What is a rabbi?[1]



Moses begins a statistical summary of the materials used for the tabernacle in the biblical portion beginning in Exodus 38:21 and ending in Exodus 40:38. Jewish tradition refers to Moses as Moshe Rabbeinu, which can be translated as “Moses our rabbi” or “Moses our teacher.”



1. Was Moses a rabbi?

2. When did the institution of the rabbinate begin?

3. Is the rabbi of today ordained like the rabbi of old?


The origin of the rabbi

Moses was not a rabbi. The institution of the rabbinate began after the destruction of the second Temple in the year 70 of the Common Era. Rabban Yohanan ben Zakkai, the far-sighted spiritual leader of that generation, realized that Temple-oriented Judaism with its animal sacrifices, the hallmark of Judaism since the days of Moses, had ceased when the Temple was destroyed.

Yohanan ben Zakkai established “Rabbinic Judaism” in its place. This is a Judaism centered in the synagogue, rather than the Temple. Prayers are recited in place of sacrifices. Instead of kohanim, “priests,” as religious leaders, he inaugurated the idea of rabbis, teachers of the people. He assumed for himself the title “Rabban” at that time. The term signified the leading rabbi.

The religious authorities and scholars before Yohanan ben Zakkai were not called rabbi. Hillel who lived at the beginning of the Common Era had no title; neither did any of the sages listed in the Mishnah Pirke Avot who lived before the destruction of the second Temple.


Rabbinical functions

The first rabbis were assigned two community functions, a teaching and a court position. We are familiar with the first: the rabbi teaches the traditions of past generations and informs congregations of the halakhah, the Jewish law. The second task, which does not exist today, was the authority to impose certain judicial fines for misconduct. This job was restricted to the rabbis living in the land of Israel; those outside of Israel had only the first responsibility. The rabbis in Israel were called rabee in Hebrew, while those outside of Israel, primarily in Babylon, held the title rav.


The end of semicha, the ordination of rabbis ceases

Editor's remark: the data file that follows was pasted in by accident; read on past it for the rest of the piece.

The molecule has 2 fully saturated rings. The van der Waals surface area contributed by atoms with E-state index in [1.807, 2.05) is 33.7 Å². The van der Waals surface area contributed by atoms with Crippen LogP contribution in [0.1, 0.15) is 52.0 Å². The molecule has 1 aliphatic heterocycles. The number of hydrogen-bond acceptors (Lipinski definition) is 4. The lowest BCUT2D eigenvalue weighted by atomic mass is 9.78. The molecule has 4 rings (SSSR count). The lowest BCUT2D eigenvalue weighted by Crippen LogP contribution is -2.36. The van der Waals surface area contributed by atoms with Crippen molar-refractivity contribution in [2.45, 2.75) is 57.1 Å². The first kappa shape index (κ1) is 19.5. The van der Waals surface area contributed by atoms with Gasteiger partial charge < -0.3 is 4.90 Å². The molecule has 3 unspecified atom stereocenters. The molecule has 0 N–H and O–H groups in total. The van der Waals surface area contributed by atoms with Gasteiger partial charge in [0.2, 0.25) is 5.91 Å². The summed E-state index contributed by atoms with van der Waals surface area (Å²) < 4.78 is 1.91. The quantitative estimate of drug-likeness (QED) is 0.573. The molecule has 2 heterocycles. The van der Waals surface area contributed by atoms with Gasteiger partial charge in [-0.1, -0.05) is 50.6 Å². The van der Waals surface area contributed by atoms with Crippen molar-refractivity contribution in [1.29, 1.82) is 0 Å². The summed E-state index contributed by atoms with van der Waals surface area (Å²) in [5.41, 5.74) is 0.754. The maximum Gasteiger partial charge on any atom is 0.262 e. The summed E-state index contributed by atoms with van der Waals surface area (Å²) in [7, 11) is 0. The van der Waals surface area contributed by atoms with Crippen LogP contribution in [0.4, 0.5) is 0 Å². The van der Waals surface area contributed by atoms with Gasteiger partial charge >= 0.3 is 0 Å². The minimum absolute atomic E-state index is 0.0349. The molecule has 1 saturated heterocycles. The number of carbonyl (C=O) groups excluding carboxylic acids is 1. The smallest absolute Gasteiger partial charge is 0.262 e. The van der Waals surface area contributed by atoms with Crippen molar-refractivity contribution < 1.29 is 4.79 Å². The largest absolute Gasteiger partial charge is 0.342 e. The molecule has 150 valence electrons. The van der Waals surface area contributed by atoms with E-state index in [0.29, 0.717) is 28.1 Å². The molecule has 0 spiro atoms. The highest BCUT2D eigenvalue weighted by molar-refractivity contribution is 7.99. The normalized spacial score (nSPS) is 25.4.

A rabbi was “ordained” – that is, recognized as a rabbi – by having another rabbi acknowledge that the newcomer was worthy. The rabbi “passed on” the role. The Hebrew term for this ordination is semicha, literally: “lying on (of hands). In essence, semicha is the recognition or certification by a rabbi that a person is also qualified to serve as a rabbi. In the year 415 of the Common Era, another post-Temple institution, the secular community leadership called the patriarchate,[2] was suppressed by the Romans who controlled Israel and its people since the destruction of the Temple. Many, but not all, scholars believe that semicha, the formal tradition of religious leadership, was also abolished by the Romans at that time.

Rabbi Dr. Bernard Revel disagreed. He emphasized that despite the cessation of the secular patriarchate, Israel continued to be a vibrant center of learning until the period of the crusades in the eleventh century. He was convinced that it is inconceivable to think that the Israel scholars would relinquish the semicha when there were great scholars learning and teaching Torah in the country. Revel argues that when the spiritual leader Gaon Daniel died in Israel in 1062, there was bitter hostile community struggle over the designation of his successor, causing academic instability and stagnation. The crusaders pillaged Israel several decades later and devastated communal life. The semicha, which was in limbo, did not survive.


Revival of semicha?

About a hundred years later, the scholars of the twelfth century argued whether semicha could be revived. Maimonides (1138–1204) contended that it could be renewed if the Israeli scholars would consent. Other sages disagreed with Maimonides, and, as a result, no action was taken.

In 1528, in the city of Safed in Israel, Jacob Berab gave semicha to twenty-five of his students, based on Maimonides’ opinion. Later, he ordained an additional four scholars. He wanted to reestablish Israel as the center of Jewry. The idea was well intentioned and timely. Jews had just been expelled from Spain in 1492 and were seeking a homeland and a place of solace.

However, this rabbi of Safed did not consult the rabbis of Jerusalem before he acted. When they heard what he did, they opposed it. Revel believed that their opposition was not personal: they feared that the reintroduction of semicha would precipitate a pseudo-messianic movement. Thus, the practice of the rabbinate instituted by Rabban Yohanan ben Zakkai ceased after the fifth or twelfth century.

Nevertheless, in some countries, such as Italy, France and Germany, teachers started a new idea of issuing a “writ of semicha” to their students. This document, like the ancient semicha, also certified that in the teacher’s opinion the student had the knowledge to teach and function as a “rabbi.” The teachers knew, of course, that their semicha was not a continuation of the ancient ben Zakkai institution, but they felt that the times required something similar, and it was appropriate to give the new activity the name used by the custom of old.

However, countries such as Spain and other Sephardic lands did not renew the semicha. There was no “ordination.” As a result, they had no rabbis until the present day. They called their knowledgeable students and religious leaders hakham, “knowledgeable ones.”


[1] A version of this essay appeared in my book “A Rational Approach to Judaism and Torah Commentary,” published by Urim Publications.

[2] When Jews were unable to have a king or another kind of secular leader, the Jews in Israel developed the Patriarch and the Jews in Babylon the Exilarch. These were individuals who claimed descent from King David. They exercised civil authority over the Jews.